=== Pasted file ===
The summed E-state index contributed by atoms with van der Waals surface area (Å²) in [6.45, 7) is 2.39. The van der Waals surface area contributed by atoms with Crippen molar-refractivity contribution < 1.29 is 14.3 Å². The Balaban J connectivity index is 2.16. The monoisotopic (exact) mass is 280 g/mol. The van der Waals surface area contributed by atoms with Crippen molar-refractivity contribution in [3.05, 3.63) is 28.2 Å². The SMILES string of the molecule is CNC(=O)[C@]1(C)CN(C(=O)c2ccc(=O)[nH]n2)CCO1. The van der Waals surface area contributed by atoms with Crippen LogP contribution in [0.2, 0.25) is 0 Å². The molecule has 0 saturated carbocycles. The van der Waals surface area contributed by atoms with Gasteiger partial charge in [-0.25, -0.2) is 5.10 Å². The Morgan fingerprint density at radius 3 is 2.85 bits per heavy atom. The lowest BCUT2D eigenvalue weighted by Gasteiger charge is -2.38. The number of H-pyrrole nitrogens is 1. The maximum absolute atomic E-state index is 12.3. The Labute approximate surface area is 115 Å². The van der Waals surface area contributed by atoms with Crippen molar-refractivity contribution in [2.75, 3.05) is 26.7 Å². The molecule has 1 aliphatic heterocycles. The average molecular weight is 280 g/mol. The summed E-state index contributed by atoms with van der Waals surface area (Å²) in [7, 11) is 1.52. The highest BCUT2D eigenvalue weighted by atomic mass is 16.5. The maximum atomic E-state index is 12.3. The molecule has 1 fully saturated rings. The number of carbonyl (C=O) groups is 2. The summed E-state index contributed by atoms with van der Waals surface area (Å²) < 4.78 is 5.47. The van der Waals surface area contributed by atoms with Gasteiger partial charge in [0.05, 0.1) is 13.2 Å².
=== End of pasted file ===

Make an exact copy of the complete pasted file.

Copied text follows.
The summed E-state index contributed by atoms with van der Waals surface area (Å²) in [6.45, 7) is 2.39. The van der Waals surface area contributed by atoms with Crippen molar-refractivity contribution < 1.29 is 14.3 Å². The Balaban J connectivity index is 2.16. The monoisotopic (exact) mass is 280 g/mol. The van der Waals surface area contributed by atoms with Crippen molar-refractivity contribution in [3.05, 3.63) is 28.2 Å². The SMILES string of the molecule is CNC(=O)[C@]1(C)CN(C(=O)c2ccc(=O)[nH]n2)CCO1. The van der Waals surface area contributed by atoms with Crippen LogP contribution in [0.2, 0.25) is 0 Å². The molecule has 0 saturated carbocycles. The van der Waals surface area contributed by atoms with Gasteiger partial charge in [-0.25, -0.2) is 5.10 Å². The Morgan fingerprint density at radius 3 is 2.85 bits per heavy atom. The lowest BCUT2D eigenvalue weighted by Gasteiger charge is -2.38. The number of H-pyrrole nitrogens is 1. The maximum absolute atomic E-state index is 12.3. The Labute approximate surface area is 115 Å². The van der Waals surface area contributed by atoms with Crippen molar-refractivity contribution in [2.75, 3.05) is 26.7 Å². The molecule has 1 aliphatic heterocycles. The average molecular weight is 280 g/mol. The summed E-state index contributed by atoms with van der Waals surface area (Å²) in [7, 11) is 1.52. The highest BCUT2D eigenvalue weighted by atomic mass is 16.5. The maximum atomic E-state index is 12.3. The molecule has 1 fully saturated rings. The number of carbonyl (C=O) groups is 2. The summed E-state index contributed by atoms with van der Waals surface area (Å²) < 4.78 is 5.47. The van der Waals surface area contributed by atoms with Gasteiger partial charge in [0.05, 0.1) is 13.2 Å².